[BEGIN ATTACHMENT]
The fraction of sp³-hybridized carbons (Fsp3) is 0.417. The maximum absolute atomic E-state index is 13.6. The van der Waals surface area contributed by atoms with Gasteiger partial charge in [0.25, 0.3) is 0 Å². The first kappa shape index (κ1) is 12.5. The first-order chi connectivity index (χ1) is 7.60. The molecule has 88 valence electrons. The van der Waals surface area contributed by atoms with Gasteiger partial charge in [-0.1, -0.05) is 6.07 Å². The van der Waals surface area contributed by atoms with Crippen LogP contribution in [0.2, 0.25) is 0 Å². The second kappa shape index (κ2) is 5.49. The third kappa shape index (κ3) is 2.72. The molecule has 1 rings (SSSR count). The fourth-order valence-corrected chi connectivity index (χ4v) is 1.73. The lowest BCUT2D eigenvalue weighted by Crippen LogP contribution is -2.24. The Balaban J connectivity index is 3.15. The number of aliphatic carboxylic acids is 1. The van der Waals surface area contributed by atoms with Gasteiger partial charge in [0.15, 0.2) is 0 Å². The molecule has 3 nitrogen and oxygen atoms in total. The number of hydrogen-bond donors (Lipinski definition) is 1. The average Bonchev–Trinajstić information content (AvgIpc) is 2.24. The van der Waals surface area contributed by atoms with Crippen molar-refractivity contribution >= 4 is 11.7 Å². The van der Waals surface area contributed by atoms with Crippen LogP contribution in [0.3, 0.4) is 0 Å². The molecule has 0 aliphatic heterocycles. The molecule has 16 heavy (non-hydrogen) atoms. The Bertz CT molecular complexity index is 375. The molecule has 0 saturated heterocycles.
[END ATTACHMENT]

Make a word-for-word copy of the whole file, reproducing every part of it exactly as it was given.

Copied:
The fraction of sp³-hybridized carbons (Fsp3) is 0.417. The maximum absolute atomic E-state index is 13.6. The van der Waals surface area contributed by atoms with Gasteiger partial charge in [0.25, 0.3) is 0 Å². The first kappa shape index (κ1) is 12.5. The first-order chi connectivity index (χ1) is 7.60. The molecule has 88 valence electrons. The van der Waals surface area contributed by atoms with Gasteiger partial charge in [-0.1, -0.05) is 6.07 Å². The van der Waals surface area contributed by atoms with Crippen LogP contribution in [0.2, 0.25) is 0 Å². The second kappa shape index (κ2) is 5.49. The third kappa shape index (κ3) is 2.72. The molecule has 1 rings (SSSR count). The fourth-order valence-corrected chi connectivity index (χ4v) is 1.73. The lowest BCUT2D eigenvalue weighted by Crippen LogP contribution is -2.24. The Balaban J connectivity index is 3.15. The number of aliphatic carboxylic acids is 1. The van der Waals surface area contributed by atoms with Gasteiger partial charge in [0.15, 0.2) is 0 Å². The molecule has 3 nitrogen and oxygen atoms in total. The number of hydrogen-bond donors (Lipinski definition) is 1. The average Bonchev–Trinajstić information content (AvgIpc) is 2.24. The van der Waals surface area contributed by atoms with Crippen molar-refractivity contribution >= 4 is 11.7 Å². The van der Waals surface area contributed by atoms with Crippen LogP contribution in [0.3, 0.4) is 0 Å². The molecule has 0 aliphatic heterocycles. The molecule has 16 heavy (non-hydrogen) atoms. The Bertz CT molecular complexity index is 375. The molecule has 0 saturated heterocycles.